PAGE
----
The most recent carbon monoxide leak at a U.S. school sickened 44 Utah students and teachers. Connecticut and Maryland are the only states that require carbon monoxide detectors in schools.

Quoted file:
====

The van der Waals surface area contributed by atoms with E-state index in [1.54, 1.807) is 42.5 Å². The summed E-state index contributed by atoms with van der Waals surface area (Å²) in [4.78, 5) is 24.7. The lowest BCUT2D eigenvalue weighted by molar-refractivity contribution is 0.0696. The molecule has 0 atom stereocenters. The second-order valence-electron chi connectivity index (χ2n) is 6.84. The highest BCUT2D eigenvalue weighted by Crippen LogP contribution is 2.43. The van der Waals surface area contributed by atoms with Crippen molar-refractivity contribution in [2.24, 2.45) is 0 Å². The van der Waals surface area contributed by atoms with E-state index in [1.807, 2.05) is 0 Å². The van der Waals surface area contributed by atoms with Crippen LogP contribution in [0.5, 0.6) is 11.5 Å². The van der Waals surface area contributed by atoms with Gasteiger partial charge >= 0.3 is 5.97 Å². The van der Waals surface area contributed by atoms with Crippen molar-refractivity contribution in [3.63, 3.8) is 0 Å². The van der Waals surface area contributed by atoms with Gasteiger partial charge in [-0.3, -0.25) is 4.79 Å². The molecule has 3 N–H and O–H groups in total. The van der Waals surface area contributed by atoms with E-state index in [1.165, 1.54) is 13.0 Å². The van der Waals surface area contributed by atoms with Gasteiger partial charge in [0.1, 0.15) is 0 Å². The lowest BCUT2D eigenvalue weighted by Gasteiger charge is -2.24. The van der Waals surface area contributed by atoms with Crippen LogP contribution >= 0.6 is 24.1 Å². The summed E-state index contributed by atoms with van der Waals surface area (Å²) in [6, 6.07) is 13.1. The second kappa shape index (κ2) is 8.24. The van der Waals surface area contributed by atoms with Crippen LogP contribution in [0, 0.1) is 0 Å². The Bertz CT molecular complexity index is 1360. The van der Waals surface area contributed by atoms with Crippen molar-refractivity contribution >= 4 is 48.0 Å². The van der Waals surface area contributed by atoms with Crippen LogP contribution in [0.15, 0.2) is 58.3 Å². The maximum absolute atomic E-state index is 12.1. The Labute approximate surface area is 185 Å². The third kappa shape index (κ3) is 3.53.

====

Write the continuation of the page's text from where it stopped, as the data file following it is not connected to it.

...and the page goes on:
Connecticut and Maryland are the only states that require carbon monoxide (CO) detectors in schools, and most U.S. schools don't have them, the Associated Press reported, soon after 44 students and adults were sickened by CO fumes at Utah's Montezuma Creek Elementary School on Nov. 18. The Utah event is only the latest in a string of similar incidents at U.S. schools. Last December, 49 people were treated for CO poisoning after exposure at an Atlanta elementary school. At the time, USA Today reported that since 2007, there were at least 19 cases of high CO levels at schools, resulting in evacuations of more than 3,000 students and hospitalizations of 349 children and school staff members. Since last November, at least five more U.S. schools reported CO leaks, according to the AP story. Those include a 2011 incident in which about 40 students and faculty were sickened by CO at Snow College in Ephraim, Utah, and a carbon monoxide leak led to the evacuation of an elementary school in St. Paul, Minn., in 2010, a Pennsylvania House of Representatives blog said. Lawmakers in several states are considering legislation to equip classrooms with carbon monoxide detectors, including Georgia, Ohio and Pennsylvania. Carbon monoxide detectors are more typically used in residences where people sleep. The National Conference of State Legislatures reports that 25 states have statutes requiring them in certain residential buildings. A story about putting CO detectors into schools at estimated the cost of individual CO detectors at $40 apiece. Every classroom would need one, because each enclosed space requires its own unit. Purchasing the detectors for Columbus City Schools, Ohio's largest district, would cost more than $80,000, the story said. (Costs for batteries and their replacements is not included.) Centers for Disease Control and Prevention defines CO as "an odorless, colorless gas which can cause sudden illness and death" that is produced whenever a fossil fuel is burned. "Many school administrators say they're unaware of the dangers," the AP story said. "But doctors with expertise in carbon monoxide poisoning say the alarms - which the National Fire Protection Association says should be near bedrooms in every home - should be installed in classrooms or hallways." Utah's San Juan School District, where the most recent school CO poisonings happened, is considering installing CO detectors in its classrooms, The Deseret News reported.%3Cimg%20src%3D%22http%3A//